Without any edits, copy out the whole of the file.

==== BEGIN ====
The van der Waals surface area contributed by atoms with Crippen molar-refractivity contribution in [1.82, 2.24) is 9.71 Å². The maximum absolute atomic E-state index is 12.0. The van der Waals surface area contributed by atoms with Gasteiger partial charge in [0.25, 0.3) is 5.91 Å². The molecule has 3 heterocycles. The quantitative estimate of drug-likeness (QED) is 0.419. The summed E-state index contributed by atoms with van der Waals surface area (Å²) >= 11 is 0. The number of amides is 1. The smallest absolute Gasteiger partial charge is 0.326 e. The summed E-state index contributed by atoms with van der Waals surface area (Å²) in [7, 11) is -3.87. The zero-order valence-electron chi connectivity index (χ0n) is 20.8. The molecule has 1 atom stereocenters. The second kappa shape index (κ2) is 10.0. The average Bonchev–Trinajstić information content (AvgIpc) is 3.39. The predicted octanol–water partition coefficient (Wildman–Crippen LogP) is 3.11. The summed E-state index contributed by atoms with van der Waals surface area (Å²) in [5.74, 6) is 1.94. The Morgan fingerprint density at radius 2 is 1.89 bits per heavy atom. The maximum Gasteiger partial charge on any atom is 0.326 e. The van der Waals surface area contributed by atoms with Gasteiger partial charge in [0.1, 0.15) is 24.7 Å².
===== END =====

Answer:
The van der Waals surface area contributed by atoms with Crippen molar-refractivity contribution in [1.82, 2.24) is 9.71 Å². The maximum absolute atomic E-state index is 12.0. The van der Waals surface area contributed by atoms with Gasteiger partial charge in [0.25, 0.3) is 5.91 Å². The molecule has 3 heterocycles. The quantitative estimate of drug-likeness (QED) is 0.419. The summed E-state index contributed by atoms with van der Waals surface area (Å²) >= 11 is 0. The number of amides is 1. The smallest absolute Gasteiger partial charge is 0.326 e. The summed E-state index contributed by atoms with van der Waals surface area (Å²) in [7, 11) is -3.87. The zero-order valence-electron chi connectivity index (χ0n) is 20.8. The molecule has 1 atom stereocenters. The second kappa shape index (κ2) is 10.0. The average Bonchev–Trinajstić information content (AvgIpc) is 3.39. The predicted octanol–water partition coefficient (Wildman–Crippen LogP) is 3.11. The summed E-state index contributed by atoms with van der Waals surface area (Å²) in [5.74, 6) is 1.94. The Morgan fingerprint density at radius 2 is 1.89 bits per heavy atom. The maximum Gasteiger partial charge on any atom is 0.326 e. The van der Waals surface area contributed by atoms with Gasteiger partial charge in [0.1, 0.15) is 24.7 Å².